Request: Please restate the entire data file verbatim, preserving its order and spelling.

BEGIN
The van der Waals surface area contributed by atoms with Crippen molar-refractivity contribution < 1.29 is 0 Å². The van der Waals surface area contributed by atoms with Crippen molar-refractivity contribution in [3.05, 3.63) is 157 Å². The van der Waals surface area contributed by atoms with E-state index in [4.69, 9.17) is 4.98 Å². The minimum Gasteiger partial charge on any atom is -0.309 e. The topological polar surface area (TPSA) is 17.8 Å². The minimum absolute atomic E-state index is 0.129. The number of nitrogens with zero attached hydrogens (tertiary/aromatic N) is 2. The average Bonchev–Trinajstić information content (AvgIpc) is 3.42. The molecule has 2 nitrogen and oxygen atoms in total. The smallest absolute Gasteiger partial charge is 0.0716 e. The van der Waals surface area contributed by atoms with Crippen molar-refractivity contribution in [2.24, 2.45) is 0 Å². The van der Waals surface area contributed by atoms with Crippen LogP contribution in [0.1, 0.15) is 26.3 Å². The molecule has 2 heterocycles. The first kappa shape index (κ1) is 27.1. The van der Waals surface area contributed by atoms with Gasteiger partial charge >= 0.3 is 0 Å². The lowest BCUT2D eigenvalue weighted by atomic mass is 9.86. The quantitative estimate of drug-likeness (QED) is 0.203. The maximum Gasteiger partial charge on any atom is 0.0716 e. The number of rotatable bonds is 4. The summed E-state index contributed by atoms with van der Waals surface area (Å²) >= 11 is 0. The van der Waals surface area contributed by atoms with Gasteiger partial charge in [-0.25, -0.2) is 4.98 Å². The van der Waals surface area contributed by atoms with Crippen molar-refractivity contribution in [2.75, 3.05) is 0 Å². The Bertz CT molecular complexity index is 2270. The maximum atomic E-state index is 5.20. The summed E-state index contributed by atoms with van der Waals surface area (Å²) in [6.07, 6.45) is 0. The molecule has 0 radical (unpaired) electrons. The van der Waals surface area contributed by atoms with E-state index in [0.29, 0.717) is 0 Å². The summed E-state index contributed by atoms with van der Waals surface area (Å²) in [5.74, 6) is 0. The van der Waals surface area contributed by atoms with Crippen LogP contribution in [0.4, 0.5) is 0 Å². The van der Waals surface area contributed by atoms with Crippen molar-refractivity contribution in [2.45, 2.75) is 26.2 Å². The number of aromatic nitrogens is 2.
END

The van der Waals surface area contributed by atoms with Crippen molar-refractivity contribution < 1.29 is 0 Å². The van der Waals surface area contributed by atoms with Crippen molar-refractivity contribution in [3.05, 3.63) is 157 Å². The van der Waals surface area contributed by atoms with E-state index in [4.69, 9.17) is 4.98 Å². The minimum Gasteiger partial charge on any atom is -0.309 e. The topological polar surface area (TPSA) is 17.8 Å². The minimum absolute atomic E-state index is 0.129. The number of nitrogens with zero attached hydrogens (tertiary/aromatic N) is 2. The average Bonchev–Trinajstić information content (AvgIpc) is 3.42. The molecule has 2 nitrogen and oxygen atoms in total. The smallest absolute Gasteiger partial charge is 0.0716 e. The van der Waals surface area contributed by atoms with Crippen molar-refractivity contribution in [2.24, 2.45) is 0 Å². The van der Waals surface area contributed by atoms with Crippen LogP contribution in [0.1, 0.15) is 26.3 Å². The molecule has 2 heterocycles. The first kappa shape index (κ1) is 27.1. The van der Waals surface area contributed by atoms with Gasteiger partial charge >= 0.3 is 0 Å². The lowest BCUT2D eigenvalue weighted by atomic mass is 9.86. The quantitative estimate of drug-likeness (QED) is 0.203. The maximum Gasteiger partial charge on any atom is 0.0716 e. The number of rotatable bonds is 4. The summed E-state index contributed by atoms with van der Waals surface area (Å²) >= 11 is 0. The van der Waals surface area contributed by atoms with Gasteiger partial charge in [-0.25, -0.2) is 4.98 Å². The van der Waals surface area contributed by atoms with Crippen molar-refractivity contribution in [2.75, 3.05) is 0 Å². The Bertz CT molecular complexity index is 2270. The maximum atomic E-state index is 5.20. The summed E-state index contributed by atoms with van der Waals surface area (Å²) in [6.07, 6.45) is 0. The molecule has 0 radical (unpaired) electrons. The van der Waals surface area contributed by atoms with E-state index in [0.29, 0.717) is 0 Å². The summed E-state index contributed by atoms with van der Waals surface area (Å²) in [5.74, 6) is 0. The van der Waals surface area contributed by atoms with Crippen LogP contribution in [0.4, 0.5) is 0 Å². The van der Waals surface area contributed by atoms with Crippen molar-refractivity contribution in [2.45, 2.75) is 26.2 Å². The number of aromatic nitrogens is 2.